Aldermen, Chief squabble over cameras, code enforcement in meeting

Published 4:15 pm Wednesday, July 19, 2023

BROOKHAVEN — A packed boardroom had front row seats to Brookhaven Aldermen Jeff Henning, Don Underwood and Brookhaven Police Chief Kenny Collins squabble over code enforcement and cameras Tuesday night. Fire Chief Jeff Ainsworth had no report for the board during Tuesday night’s regularly scheduled board meeting when Collins stepped in and the tension tightened in the air. 

Collins opened his report with a simple update over building maintenance for a trailer at the department and said it was not able to be kept due to issues. He said Ryan Holmes would have more information in the coming weeks.  

He told the board the department has radar installed in all vehicles and officers are certified in using radar. Collins made a request to host a job fair to find some new hires to build the police force. 

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“We will do an ad campaign to attract people to be officers. Departments are having issues getting people hired into law enforcement across the country. No one wants to be in law enforcement,” Collins said. “Hopefully we can attract some young people to get in this business. We are doing the best we can to get our numbers up.”

The request was approved by the board before Collins gave an update about code enforcement officers. He said the department has been working hard enforcing codes. 

One trouble location he addressed is a trailer being used by a lady in the parking lot of the old Piggly Wiggly. He said it is an eyesore but it was the landowners responsibility to handle it. Brookhaven Retail LLC, based out of New York, owns the property the trailer sits on. 

Collins told the board his opinion was the city needs to levy a fine, have a judge sign an affidavit and charge the property owner for abandoned vehicles on the property. He said Outreach Ministries have been trying to help the woman who owns the trailer get out of the situation.

Alderman Charles Caston Sr. asked if there was a sticker the department could put on vehicles. Collins told him he could deem it to be obstructing traffic on city streets and have it towed after 30 days. Private property was a different question and police have to be careful, Collins said. 

Henning asked how come the city could tear down dilapidated buildings on private property but not remove vehicles. Collins responded by saying the department needs to be real careful with private property and would need an affidavit signed by a judge before messing with private property. Underwood said “We can go in and tear their house down but we can’t tow their vehicle off of the property.” Collins looked over to the audience before responding with the same answer and said, “We need to be careful with private property.”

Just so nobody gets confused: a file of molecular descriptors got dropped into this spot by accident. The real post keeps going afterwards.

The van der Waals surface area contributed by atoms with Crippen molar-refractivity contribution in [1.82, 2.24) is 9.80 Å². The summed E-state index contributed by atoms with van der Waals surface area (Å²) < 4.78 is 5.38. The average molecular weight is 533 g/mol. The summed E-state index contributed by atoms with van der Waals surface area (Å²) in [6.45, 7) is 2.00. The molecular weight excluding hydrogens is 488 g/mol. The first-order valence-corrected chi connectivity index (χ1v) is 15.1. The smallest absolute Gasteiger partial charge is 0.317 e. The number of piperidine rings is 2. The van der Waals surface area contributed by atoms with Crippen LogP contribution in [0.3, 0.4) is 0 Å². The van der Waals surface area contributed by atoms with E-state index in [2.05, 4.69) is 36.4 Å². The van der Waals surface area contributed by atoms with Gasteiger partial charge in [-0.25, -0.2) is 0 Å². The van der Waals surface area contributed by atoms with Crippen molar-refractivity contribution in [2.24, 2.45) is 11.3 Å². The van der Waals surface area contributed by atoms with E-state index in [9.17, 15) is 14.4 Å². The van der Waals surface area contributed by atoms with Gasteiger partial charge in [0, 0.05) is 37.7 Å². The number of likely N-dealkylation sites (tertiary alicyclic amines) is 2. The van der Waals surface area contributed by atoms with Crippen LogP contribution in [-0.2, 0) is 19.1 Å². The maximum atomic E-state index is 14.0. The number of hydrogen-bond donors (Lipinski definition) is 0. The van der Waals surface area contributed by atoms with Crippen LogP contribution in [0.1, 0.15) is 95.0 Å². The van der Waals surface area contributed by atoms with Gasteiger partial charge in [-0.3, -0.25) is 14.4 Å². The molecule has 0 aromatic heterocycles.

“When we have a derelict house we send them a notice through mail and give them a certain number of days to deal with it and we don’t tear their house down,” Underwood said. “We can tear a house down but we can’t tow a car?” 

“I’m not going to get in trouble on private property,” Collins answered. “We are going to do it the way it needs to be done.” 

Mayor Joe Cox intervened and asked if there were any other questions for the chief. 

Henning questioned Collins about $6,000 worth of cameras being installed on AT&T poles in Rogers Circle and asked if the cameras were FUSUS compatible. Collins told him the cameras may not be FUSUS compatible but he ordered the cameras because the cameras were on sale. 

Henning told the chief, “I fully expected these cameras to be able to tie into the system and now you are telling me the cameras are not.” 

Collins told Henning the cameras go directly to the police station where the cameras can be controlled with zoom tilt and can move around. He would find out soon if the cameras tie in to the FUSUS system. 

“We can’t sit around and wait. Crime doesn’t stop. School is almost starting and we need cameras there to have an eye in the sky,” Collins said. “Some eyes are better than none. People are afraid to testify and we need to have something up over there.”

“I would ask the next time you come before us and ask for $6,000 that we don’t get misled on if maybe the cameras could tie in to this FUSUS system,” Henning said. 

“I’m sorry you feel that way,” the chief answered.

“I’m sorry I have to feel that way,” said Henning.

In the next item of business, Building Inspector David Fearn informed the board of grass cuttings coming up. 

Underwood asked Fearn, “Are you telling us we go on private property and mow grass when it hasn’t been taken care of properly?” 

Fearn said the law allows the city to do so. He added the police department could in fact issue stickers on vehicles notifying owners 30-90 days prior to fining owners $100 a day for abandoned vehicles on private properties.